Horsethief Falls

High in the Teller County woods, there’s a stack of rocks that looks as if it could use some syrup. This has come to be known as Pancake Rocks. And even better than the curious outcrop is the vista which it commands.

It’s a hard-earned trek to get there, however. If looking for something less arduous, or if perhaps you find yourself short on time and testing summer afternoon storms, Horsethief Falls along the way is a destination in its own right.

The Horsethief Park trailhead gets its name from the area’s outlaw history. Imagine those gritty travelers getting around on tough terrain such as this; the trail ascends and offers little relief for close to a mile in the fragrant forest, which is good for aspen viewing in the fall.

Stay straight at well-marked junctions, the first of which goes left for Ring the Peak Trail. Pikes Peak’s tundra reveals itself far above the trees as you go. Up ahead, the woods clear for a majestic view of Sentinel Point.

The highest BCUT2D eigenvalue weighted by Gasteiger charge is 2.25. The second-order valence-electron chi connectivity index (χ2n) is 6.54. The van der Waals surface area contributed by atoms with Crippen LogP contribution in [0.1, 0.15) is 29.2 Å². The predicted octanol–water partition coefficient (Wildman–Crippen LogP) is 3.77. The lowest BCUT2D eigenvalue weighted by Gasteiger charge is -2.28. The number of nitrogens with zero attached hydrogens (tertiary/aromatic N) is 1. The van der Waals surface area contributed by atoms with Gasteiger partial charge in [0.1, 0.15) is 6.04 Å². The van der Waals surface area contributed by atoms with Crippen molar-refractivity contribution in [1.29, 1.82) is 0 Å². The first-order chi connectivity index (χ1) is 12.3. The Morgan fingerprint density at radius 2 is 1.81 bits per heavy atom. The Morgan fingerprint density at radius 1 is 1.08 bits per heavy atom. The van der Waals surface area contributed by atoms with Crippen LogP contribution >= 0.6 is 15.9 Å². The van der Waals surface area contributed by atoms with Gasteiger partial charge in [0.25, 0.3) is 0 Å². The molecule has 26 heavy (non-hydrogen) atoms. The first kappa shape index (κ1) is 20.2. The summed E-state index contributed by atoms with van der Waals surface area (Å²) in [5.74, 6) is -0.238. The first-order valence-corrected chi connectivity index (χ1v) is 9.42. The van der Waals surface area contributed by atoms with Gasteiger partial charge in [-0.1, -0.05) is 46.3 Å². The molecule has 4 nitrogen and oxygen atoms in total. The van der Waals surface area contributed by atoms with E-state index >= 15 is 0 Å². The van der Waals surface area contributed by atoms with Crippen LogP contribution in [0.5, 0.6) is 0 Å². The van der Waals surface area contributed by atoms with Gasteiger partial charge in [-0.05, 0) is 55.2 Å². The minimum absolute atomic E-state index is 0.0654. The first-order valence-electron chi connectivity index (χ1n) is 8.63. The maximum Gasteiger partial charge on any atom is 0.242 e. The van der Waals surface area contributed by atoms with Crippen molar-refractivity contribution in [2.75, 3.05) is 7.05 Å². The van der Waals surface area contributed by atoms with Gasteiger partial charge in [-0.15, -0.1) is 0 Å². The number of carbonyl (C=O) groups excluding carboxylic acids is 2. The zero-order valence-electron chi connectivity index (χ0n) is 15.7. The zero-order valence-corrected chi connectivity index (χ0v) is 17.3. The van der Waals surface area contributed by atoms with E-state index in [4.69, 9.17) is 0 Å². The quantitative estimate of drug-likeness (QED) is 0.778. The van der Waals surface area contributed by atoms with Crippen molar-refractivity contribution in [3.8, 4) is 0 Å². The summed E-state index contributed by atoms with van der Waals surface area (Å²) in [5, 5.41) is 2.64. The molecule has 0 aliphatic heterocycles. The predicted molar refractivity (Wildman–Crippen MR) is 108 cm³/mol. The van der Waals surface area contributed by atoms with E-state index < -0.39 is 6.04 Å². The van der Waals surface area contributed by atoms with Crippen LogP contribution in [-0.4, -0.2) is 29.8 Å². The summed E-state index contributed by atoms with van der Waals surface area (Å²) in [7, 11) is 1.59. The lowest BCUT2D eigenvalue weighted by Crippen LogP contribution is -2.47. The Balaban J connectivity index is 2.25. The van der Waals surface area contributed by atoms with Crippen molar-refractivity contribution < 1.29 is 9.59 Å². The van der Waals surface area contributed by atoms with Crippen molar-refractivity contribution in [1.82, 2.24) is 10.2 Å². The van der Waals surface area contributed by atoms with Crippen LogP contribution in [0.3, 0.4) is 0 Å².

In less than a mile, Pancake Rocks is marked as 21/2 miles to the right — a slight overestimation according to our tracker, but one should be prepared for more steady elevation.

Stay straight for Horsethief Falls, paying attention in a half-mile, where the trail bends left. It’s worth carefully scrambling up the slick rocks, which form a peaceful cove at the top.

Don’t go in with expectations of the more dramatic waterfalls Colorado has to offer. But this is one of nature’s simple pleasures: a cool, refreshing spray on a hot day in a secluded sanctuary.

Trip log: 2.7 miles round trip to the falls (out and back), 567 feet elevation gain

Difficulty: Moderate

Getting there: Going west on U.S. 24, turn left at the stoplight for Colorado 67 south in Divide. After about 9 miles, look left for the trailhead parking lot by an old tunnel.

FYI: Hiking, bikes, horses. Dogs on leash. Icy in winter; wear traction. Arrive early or late afternoon in summer, as parking fills.

SETH BOSTER, THE GAZETTE

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